Do I need an E&S Plan?


Small Projects E&S Control Plan Template (PDF)


The E&S Plan does not always need to be reviewed by our office, however, it must be implemented and kept available on-site during all earth disturbance activities.


A written E&S pollution control plan is required for any one of the following conditions:

  1. The proposed earth disturbance activity will take place in an Exceptional Value (EV) or High Quality (HQ) Watershed or have the potential to discharge to these waters.
  2. The proposed earth disturbance activity will result in a total disturbance of 5,000 square feet or more over the life of the project*.
  3. An activity that requires a permit or authorization by the PA Department of Environmental Protection (DEP) (i.e., NPDES, Chapter 105 Wetland and Waterway Obstruction or Encroachment, or Dam Safety Authorizations)
  4. If required by other Agencies, Municipal or County ordinances, permits, zoning, watershed plan, or similar requirements that specify a written plan.


*Earth disturbance of less than 5,000 square feet is still required to install, implement, and maintain best management practices (BMPs)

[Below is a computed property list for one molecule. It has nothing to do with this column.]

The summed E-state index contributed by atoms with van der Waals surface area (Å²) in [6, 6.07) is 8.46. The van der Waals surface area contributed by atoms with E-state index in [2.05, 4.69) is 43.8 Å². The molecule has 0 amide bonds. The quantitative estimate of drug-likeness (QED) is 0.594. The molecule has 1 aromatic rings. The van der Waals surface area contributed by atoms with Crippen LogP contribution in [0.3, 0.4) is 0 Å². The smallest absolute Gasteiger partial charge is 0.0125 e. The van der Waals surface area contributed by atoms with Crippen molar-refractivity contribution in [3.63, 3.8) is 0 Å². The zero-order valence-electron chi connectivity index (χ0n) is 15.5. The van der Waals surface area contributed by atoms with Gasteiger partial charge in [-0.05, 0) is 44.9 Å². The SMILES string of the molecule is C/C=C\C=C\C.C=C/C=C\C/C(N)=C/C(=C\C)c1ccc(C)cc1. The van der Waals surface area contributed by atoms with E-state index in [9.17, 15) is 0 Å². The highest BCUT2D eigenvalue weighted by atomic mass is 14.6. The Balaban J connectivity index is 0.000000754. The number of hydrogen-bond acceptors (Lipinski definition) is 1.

Type of earth disturbance

E&S controls required by Chapter 102

Any earth disturbance

Install and maintain E&S Best Management Practices (BMPs)

Over 5,000 sq ft of earth disturbance or any amount of earth disturbance with proximity and potential to discharge to special protection (High Quality or Exceptional Value) streams

Develop and implement a written E&S Plan and have a copy available on site. E&S plans are only required to be reviewed by the county conservation district when required by the municipality or other agency or upon receiving complaints and conducting site inspections.

Over 1 acre

(except timber harvest, agriculture, road maintenance, and oil and gas)